MBAs need to cram again
Also in today’s edition: Bike taxi business sputters,China losing momentum worries economists, Bitcoin gets an upgrade
Good morning! Amazon has been summoned to a police station in Madhya Pradesh. You see, a few people decided to use Amazon’s logistics to ship marijuana across the country. These “sellers” listed the product as dry stevia leaves and reportedly sold $150,000 worth of product, Reuters reported. The police finally got to them. But now they have a question for Amazon; why couldn’t the e-commerce company use the power of artificial intelligence to detect what was in the box? Why, indeed.
Btw, our podcast has been going strong for two months now. Tune in on your daily jog, drive to the office, or even as you WFH-ers have breakfast in bed. We promise it’ll be music to your ears.
The Market Signal
Stocks: After swinging between red and green in a narrow range, Indian benchmark indices closed trading for yesterday virtually flat. A spike in WPI (wholesale price index) in October to 12.54% - the seventh straight month it has registered double-digits - could mean investors remain cautious for now.
IPO boost: New listings, however, are by and large seeing heavy demand. Yesterday, microcrystalline cellulose manufacturer Sigachi saw its stock surge as much as 270% over its issue price of ₹163/share. PolicyBazaar also had a profitable debut, closing 23% higher than its listing price of ₹980/share.
YRF Heads The OTT Way
Aditya Chopra’s Yash Raj Films (YRF) will spend ₹500 crore to set up its own OTT venture Yash Raj Entertainment.
Old wine, new bottle? YRF had previously launched Y Films which was basically uploading its films on YouTube. Now the Y Films website redirects to its channel. YRF is one of the richest Bollywood studios, which has produced super-hit movies such as DDLJ and Deewar. Actors and technicians vied to work for it. Until now.
There’s Competition: It will compete with Ekta Kapoor’s AltBalaji, Dharma Film’s Dharmatic and Farhan Akhtar’s Excel Entertainment which have also made forays into OTT. But the real competition will be from Netflix, Amazon and Disney Hotstar who have deep pockets. These global streamers have changed the way showbiz is conducted in Hollywood, upsetting the power balance and restructuring remunerations. YRF has a massive library but it will have to compete with global OTT platforms for talent and resources for new content. That will be its biggest challenge.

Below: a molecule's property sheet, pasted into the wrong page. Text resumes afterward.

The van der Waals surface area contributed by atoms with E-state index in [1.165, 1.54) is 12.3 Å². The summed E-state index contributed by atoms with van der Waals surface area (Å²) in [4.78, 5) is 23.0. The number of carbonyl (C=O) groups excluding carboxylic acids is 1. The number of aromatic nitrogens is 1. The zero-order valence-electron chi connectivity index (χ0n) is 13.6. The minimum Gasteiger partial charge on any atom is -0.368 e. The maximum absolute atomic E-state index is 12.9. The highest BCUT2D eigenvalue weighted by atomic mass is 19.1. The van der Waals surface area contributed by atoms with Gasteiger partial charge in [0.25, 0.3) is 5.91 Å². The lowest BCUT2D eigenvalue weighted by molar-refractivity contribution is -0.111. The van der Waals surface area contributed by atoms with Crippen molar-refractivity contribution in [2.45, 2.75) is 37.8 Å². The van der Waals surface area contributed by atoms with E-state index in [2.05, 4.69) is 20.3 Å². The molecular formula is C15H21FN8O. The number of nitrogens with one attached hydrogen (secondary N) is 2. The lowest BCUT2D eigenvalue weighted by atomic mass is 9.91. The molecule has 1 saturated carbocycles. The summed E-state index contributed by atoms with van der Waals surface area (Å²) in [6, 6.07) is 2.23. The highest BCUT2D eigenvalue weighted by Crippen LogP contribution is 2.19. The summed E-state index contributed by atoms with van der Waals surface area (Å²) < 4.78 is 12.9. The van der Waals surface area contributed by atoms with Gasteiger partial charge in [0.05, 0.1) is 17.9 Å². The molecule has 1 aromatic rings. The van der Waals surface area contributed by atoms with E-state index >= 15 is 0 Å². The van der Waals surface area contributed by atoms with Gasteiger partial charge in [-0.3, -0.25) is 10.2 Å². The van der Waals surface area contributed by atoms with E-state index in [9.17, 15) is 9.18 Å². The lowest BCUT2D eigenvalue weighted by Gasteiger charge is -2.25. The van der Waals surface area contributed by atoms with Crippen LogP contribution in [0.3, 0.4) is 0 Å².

Woke Majors Top Bets at B-Schools
Once upon a time, finance and business majors were the top bets for MBA students. Today, it’s environment, social entrepreneurship, and impact investing. From Wharton School of Business to Harvard Business School, premier institutes are offering more environment, social, and governance programs, and students are lapping it up.
Shifting trends: At the beginning of 2020, total sustainable investments were at $35.3 trillion, up 15% from 2018. This has opened new job postings with niche skill sets, such as understanding renewable project financing.
A leg up: As companies must deal with climate change risks, business schools are stepping up to provide students with the batons to face these needs. A lack of senior-level leaders in the field also means that fresh graduates have a higher chance of being recruited at senior levels and reasonable pay.
Rapido > Bounce+Vogo
Two-wheeler rental startups are trying to hit the road again. After acquiring Amazon-backed bus service, Shuttl, live bus-tracking app Chalo is in advanced talks to acquire scooter-rental startup Vogo.
Bike-taxi companies skidded off the roads during the pandemic with operations crimped or completely halted. Even though they are back, a lot has changed for them. Vogo’s rivals are exploring new segments to keep the business going.
Bounce and Rapido, the two popular bike-taxi startups, were badly hit by prolonged lockdowns. While Bounce laid off almost 80% of its workforce and its scooters remained parked during the pandemic, Rapido switched to delivering food and packages for other companies. As it did not own the bikes, it could relatively quickly pivot to delivery, shoring up revenues.